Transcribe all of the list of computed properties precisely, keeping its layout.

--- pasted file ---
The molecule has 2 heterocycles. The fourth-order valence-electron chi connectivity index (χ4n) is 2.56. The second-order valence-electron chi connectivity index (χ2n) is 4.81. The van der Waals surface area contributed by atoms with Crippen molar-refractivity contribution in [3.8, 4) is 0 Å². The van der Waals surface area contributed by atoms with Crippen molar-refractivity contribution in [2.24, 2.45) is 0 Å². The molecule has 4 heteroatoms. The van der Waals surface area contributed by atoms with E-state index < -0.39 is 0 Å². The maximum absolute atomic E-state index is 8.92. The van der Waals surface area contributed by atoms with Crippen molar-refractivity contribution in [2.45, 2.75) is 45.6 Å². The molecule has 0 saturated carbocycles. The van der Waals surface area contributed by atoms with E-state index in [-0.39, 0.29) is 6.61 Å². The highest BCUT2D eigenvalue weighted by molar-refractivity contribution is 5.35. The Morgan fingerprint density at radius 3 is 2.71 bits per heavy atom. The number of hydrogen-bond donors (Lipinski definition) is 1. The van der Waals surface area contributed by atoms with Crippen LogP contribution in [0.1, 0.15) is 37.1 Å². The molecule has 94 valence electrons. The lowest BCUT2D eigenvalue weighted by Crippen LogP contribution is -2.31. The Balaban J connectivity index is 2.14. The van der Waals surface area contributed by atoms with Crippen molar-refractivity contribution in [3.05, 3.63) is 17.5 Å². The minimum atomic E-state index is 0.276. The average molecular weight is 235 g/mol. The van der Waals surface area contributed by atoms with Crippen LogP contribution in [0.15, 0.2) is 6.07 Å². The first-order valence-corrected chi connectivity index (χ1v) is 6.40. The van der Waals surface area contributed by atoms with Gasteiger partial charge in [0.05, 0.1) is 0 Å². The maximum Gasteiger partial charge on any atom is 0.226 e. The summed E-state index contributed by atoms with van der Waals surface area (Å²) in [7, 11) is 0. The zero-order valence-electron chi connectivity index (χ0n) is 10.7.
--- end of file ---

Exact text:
The molecule has 2 heterocycles. The fourth-order valence-electron chi connectivity index (χ4n) is 2.56. The second-order valence-electron chi connectivity index (χ2n) is 4.81. The van der Waals surface area contributed by atoms with Crippen molar-refractivity contribution in [3.8, 4) is 0 Å². The van der Waals surface area contributed by atoms with Crippen molar-refractivity contribution in [2.24, 2.45) is 0 Å². The molecule has 4 heteroatoms. The van der Waals surface area contributed by atoms with E-state index < -0.39 is 0 Å². The maximum absolute atomic E-state index is 8.92. The van der Waals surface area contributed by atoms with Crippen molar-refractivity contribution in [2.45, 2.75) is 45.6 Å². The molecule has 0 saturated carbocycles. The van der Waals surface area contributed by atoms with E-state index in [-0.39, 0.29) is 6.61 Å². The highest BCUT2D eigenvalue weighted by molar-refractivity contribution is 5.35. The Morgan fingerprint density at radius 3 is 2.71 bits per heavy atom. The number of hydrogen-bond donors (Lipinski definition) is 1. The van der Waals surface area contributed by atoms with Crippen LogP contribution in [0.1, 0.15) is 37.1 Å². The molecule has 94 valence electrons. The lowest BCUT2D eigenvalue weighted by Crippen LogP contribution is -2.31. The Balaban J connectivity index is 2.14. The van der Waals surface area contributed by atoms with Crippen molar-refractivity contribution in [3.05, 3.63) is 17.5 Å². The minimum atomic E-state index is 0.276. The average molecular weight is 235 g/mol. The van der Waals surface area contributed by atoms with Crippen LogP contribution in [0.15, 0.2) is 6.07 Å². The first-order valence-corrected chi connectivity index (χ1v) is 6.40. The van der Waals surface area contributed by atoms with Gasteiger partial charge in [0.05, 0.1) is 0 Å². The maximum Gasteiger partial charge on any atom is 0.226 e. The summed E-state index contributed by atoms with van der Waals surface area (Å²) in [7, 11) is 0. The zero-order valence-electron chi connectivity index (χ0n) is 10.7.